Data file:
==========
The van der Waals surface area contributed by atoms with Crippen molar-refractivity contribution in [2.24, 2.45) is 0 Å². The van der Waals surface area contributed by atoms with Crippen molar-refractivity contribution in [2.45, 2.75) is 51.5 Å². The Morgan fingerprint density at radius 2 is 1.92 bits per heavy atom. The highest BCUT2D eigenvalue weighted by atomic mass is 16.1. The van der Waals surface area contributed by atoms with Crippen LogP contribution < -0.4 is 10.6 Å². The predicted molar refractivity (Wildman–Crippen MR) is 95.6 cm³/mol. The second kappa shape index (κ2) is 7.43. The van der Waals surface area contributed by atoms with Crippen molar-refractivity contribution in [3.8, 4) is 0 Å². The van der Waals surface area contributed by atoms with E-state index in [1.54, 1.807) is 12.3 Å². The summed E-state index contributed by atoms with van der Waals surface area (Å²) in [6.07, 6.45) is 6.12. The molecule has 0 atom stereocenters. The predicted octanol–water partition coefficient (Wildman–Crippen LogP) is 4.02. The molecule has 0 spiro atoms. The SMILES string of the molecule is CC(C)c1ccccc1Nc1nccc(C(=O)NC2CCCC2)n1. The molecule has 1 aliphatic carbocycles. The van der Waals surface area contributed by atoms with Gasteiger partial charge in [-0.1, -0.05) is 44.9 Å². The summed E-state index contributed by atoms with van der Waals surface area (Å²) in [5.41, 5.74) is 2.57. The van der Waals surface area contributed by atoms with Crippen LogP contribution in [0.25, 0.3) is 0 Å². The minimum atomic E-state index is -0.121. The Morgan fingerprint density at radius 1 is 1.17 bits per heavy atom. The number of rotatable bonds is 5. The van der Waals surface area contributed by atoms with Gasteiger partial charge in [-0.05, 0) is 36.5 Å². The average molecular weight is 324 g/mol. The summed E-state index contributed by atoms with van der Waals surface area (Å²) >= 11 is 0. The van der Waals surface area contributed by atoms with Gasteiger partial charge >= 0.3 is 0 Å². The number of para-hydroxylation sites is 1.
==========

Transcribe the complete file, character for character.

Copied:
The van der Waals surface area contributed by atoms with Crippen molar-refractivity contribution in [2.24, 2.45) is 0 Å². The van der Waals surface area contributed by atoms with Crippen molar-refractivity contribution in [2.45, 2.75) is 51.5 Å². The Morgan fingerprint density at radius 2 is 1.92 bits per heavy atom. The highest BCUT2D eigenvalue weighted by atomic mass is 16.1. The van der Waals surface area contributed by atoms with Crippen LogP contribution < -0.4 is 10.6 Å². The predicted molar refractivity (Wildman–Crippen MR) is 95.6 cm³/mol. The second kappa shape index (κ2) is 7.43. The van der Waals surface area contributed by atoms with Crippen molar-refractivity contribution in [3.8, 4) is 0 Å². The van der Waals surface area contributed by atoms with E-state index in [1.54, 1.807) is 12.3 Å². The summed E-state index contributed by atoms with van der Waals surface area (Å²) in [6.07, 6.45) is 6.12. The molecule has 0 atom stereocenters. The predicted octanol–water partition coefficient (Wildman–Crippen LogP) is 4.02. The molecule has 0 spiro atoms. The SMILES string of the molecule is CC(C)c1ccccc1Nc1nccc(C(=O)NC2CCCC2)n1. The molecule has 1 aliphatic carbocycles. The van der Waals surface area contributed by atoms with Gasteiger partial charge in [-0.1, -0.05) is 44.9 Å². The summed E-state index contributed by atoms with van der Waals surface area (Å²) in [5.41, 5.74) is 2.57. The van der Waals surface area contributed by atoms with Crippen LogP contribution in [0.25, 0.3) is 0 Å². The minimum atomic E-state index is -0.121. The Morgan fingerprint density at radius 1 is 1.17 bits per heavy atom. The number of rotatable bonds is 5. The van der Waals surface area contributed by atoms with Gasteiger partial charge in [-0.05, 0) is 36.5 Å². The average molecular weight is 324 g/mol. The summed E-state index contributed by atoms with van der Waals surface area (Å²) >= 11 is 0. The van der Waals surface area contributed by atoms with Gasteiger partial charge >= 0.3 is 0 Å². The number of para-hydroxylation sites is 1.